In the spring of 2009, a Republican strategist settled on a brilliant and powerful attack line for President Barack Obama's ambitious plan to overhaul America's health insurance system. Frank Luntz, a consultant famous for his phraseology, urged GOP leaders to call it a "government takeover."
"Takeovers are like coups," Luntz wrote in a 28-page memo. "They both lead to dictators and a loss of freedom."
The line stuck. By the time the health care bill was headed toward passage in early 2010, Obama and congressional Democrats had sanded down their program, dropping the "public option" concept that was derided as too much government intrusion. The law passed in March, with new regulations, but no government-run plan....
By selecting "government takeover' as Lie of the Year, PolitiFact is not making a judgment on whether the health care law is good policy.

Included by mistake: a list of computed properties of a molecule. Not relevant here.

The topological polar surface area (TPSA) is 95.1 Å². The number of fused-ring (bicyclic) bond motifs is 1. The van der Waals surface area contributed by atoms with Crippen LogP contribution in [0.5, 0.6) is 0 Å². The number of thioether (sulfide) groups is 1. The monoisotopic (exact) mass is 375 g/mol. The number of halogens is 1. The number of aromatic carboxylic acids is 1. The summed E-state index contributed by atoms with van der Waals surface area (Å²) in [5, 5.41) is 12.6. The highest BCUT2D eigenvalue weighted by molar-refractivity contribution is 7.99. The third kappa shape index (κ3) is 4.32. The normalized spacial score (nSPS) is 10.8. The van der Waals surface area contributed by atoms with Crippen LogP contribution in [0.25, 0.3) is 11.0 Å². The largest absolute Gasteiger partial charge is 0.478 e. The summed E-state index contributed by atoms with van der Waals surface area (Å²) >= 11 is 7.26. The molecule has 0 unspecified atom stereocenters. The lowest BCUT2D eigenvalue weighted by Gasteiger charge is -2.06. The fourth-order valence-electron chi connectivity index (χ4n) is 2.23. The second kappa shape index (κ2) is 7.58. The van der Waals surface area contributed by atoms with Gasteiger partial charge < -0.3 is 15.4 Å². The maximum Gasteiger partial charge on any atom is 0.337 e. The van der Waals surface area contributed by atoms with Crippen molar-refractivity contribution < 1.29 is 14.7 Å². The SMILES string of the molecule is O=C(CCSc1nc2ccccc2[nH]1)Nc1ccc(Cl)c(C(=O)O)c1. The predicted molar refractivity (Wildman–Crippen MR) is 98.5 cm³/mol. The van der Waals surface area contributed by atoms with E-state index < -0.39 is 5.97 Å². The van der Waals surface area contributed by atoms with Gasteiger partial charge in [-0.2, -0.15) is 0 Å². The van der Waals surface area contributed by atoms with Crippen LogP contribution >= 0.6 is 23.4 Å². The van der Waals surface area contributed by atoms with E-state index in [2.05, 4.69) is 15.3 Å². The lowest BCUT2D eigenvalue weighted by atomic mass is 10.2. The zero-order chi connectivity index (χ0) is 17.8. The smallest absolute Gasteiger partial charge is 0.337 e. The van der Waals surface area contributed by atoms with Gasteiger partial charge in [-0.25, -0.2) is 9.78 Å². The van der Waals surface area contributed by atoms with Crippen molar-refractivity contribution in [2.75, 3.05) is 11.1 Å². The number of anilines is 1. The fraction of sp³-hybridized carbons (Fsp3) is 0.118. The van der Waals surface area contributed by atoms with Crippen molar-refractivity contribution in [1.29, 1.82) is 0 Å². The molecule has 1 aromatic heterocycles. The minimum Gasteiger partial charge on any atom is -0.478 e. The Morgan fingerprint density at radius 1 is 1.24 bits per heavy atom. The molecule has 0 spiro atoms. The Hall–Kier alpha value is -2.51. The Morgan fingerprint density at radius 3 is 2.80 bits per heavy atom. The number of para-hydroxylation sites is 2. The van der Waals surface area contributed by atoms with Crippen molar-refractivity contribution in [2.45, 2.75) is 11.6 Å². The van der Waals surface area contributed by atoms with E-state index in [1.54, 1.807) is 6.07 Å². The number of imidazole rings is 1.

The phrase is simply not true.
Read the rest at PolitiFact.
Lie of the year? If there was a kid who failed kindergarten, and the school insisted that he be passed on to the next grade over the teachers protests that he never learned the basics, and therefore will be on the path to being illiterate as an adult, would that school say the teacher is telling the "lie of the year" because the child is not yet the grown-up idiot his teacher promises he'll be?
How do I know this isn't the lie of the year?
Well, I can start with Bawney up there...
"Of all tyrannies, a tyranny exercised for the good of its victims may be the most oppressive. It may be better to live under robber barons than under omnipotent moral busybodies. The robber baron's cruelty may sometimes sleep, his cupidity may at some point be satiated; but those who torment us for our own good will torment us without end, for they do so with the approval of their own conscience."
...and I can end with the fact that mankind wasn't born yesterday.